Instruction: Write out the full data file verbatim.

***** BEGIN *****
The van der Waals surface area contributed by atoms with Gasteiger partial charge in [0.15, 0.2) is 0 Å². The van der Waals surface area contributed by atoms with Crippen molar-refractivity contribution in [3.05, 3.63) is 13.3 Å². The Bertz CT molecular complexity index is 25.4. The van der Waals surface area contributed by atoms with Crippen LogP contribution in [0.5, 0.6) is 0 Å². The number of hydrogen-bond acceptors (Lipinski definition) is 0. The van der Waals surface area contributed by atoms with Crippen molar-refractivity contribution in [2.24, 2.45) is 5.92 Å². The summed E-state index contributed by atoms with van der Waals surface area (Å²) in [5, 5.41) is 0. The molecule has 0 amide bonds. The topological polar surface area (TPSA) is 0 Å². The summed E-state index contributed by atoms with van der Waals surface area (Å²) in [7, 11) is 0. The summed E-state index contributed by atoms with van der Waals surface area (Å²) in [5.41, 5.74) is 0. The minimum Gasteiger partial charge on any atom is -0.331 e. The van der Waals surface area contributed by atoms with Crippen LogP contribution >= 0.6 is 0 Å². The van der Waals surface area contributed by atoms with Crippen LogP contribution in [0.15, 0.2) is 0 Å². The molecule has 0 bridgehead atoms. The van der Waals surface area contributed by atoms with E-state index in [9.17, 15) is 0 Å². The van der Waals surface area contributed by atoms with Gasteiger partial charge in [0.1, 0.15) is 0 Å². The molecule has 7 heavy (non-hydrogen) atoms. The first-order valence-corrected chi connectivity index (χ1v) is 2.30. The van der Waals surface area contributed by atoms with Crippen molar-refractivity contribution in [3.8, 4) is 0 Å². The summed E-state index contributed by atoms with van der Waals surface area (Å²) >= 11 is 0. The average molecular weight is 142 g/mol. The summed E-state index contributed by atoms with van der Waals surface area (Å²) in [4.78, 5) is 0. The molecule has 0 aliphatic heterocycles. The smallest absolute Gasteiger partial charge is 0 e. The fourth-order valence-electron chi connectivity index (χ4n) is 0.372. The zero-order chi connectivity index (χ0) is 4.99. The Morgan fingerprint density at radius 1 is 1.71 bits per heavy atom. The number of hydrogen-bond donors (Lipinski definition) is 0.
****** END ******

The van der Waals surface area contributed by atoms with Gasteiger partial charge in [0.15, 0.2) is 0 Å². The van der Waals surface area contributed by atoms with Crippen molar-refractivity contribution in [3.05, 3.63) is 13.3 Å². The Bertz CT molecular complexity index is 25.4. The van der Waals surface area contributed by atoms with Crippen LogP contribution in [0.5, 0.6) is 0 Å². The number of hydrogen-bond acceptors (Lipinski definition) is 0. The van der Waals surface area contributed by atoms with Crippen molar-refractivity contribution in [2.24, 2.45) is 5.92 Å². The summed E-state index contributed by atoms with van der Waals surface area (Å²) in [5, 5.41) is 0. The molecule has 0 amide bonds. The topological polar surface area (TPSA) is 0 Å². The summed E-state index contributed by atoms with van der Waals surface area (Å²) in [7, 11) is 0. The summed E-state index contributed by atoms with van der Waals surface area (Å²) in [5.41, 5.74) is 0. The minimum Gasteiger partial charge on any atom is -0.331 e. The van der Waals surface area contributed by atoms with Crippen LogP contribution >= 0.6 is 0 Å². The van der Waals surface area contributed by atoms with Crippen LogP contribution in [0.15, 0.2) is 0 Å². The molecule has 0 bridgehead atoms. The van der Waals surface area contributed by atoms with E-state index in [9.17, 15) is 0 Å². The van der Waals surface area contributed by atoms with Gasteiger partial charge in [0.1, 0.15) is 0 Å². The molecule has 7 heavy (non-hydrogen) atoms. The first-order valence-corrected chi connectivity index (χ1v) is 2.30. The van der Waals surface area contributed by atoms with Crippen molar-refractivity contribution in [3.8, 4) is 0 Å². The summed E-state index contributed by atoms with van der Waals surface area (Å²) >= 11 is 0. The average molecular weight is 142 g/mol. The summed E-state index contributed by atoms with van der Waals surface area (Å²) in [4.78, 5) is 0. The molecule has 0 aliphatic heterocycles. The smallest absolute Gasteiger partial charge is 0 e. The fourth-order valence-electron chi connectivity index (χ4n) is 0.372. The zero-order chi connectivity index (χ0) is 4.99. The Morgan fingerprint density at radius 1 is 1.71 bits per heavy atom. The number of hydrogen-bond donors (Lipinski definition) is 0.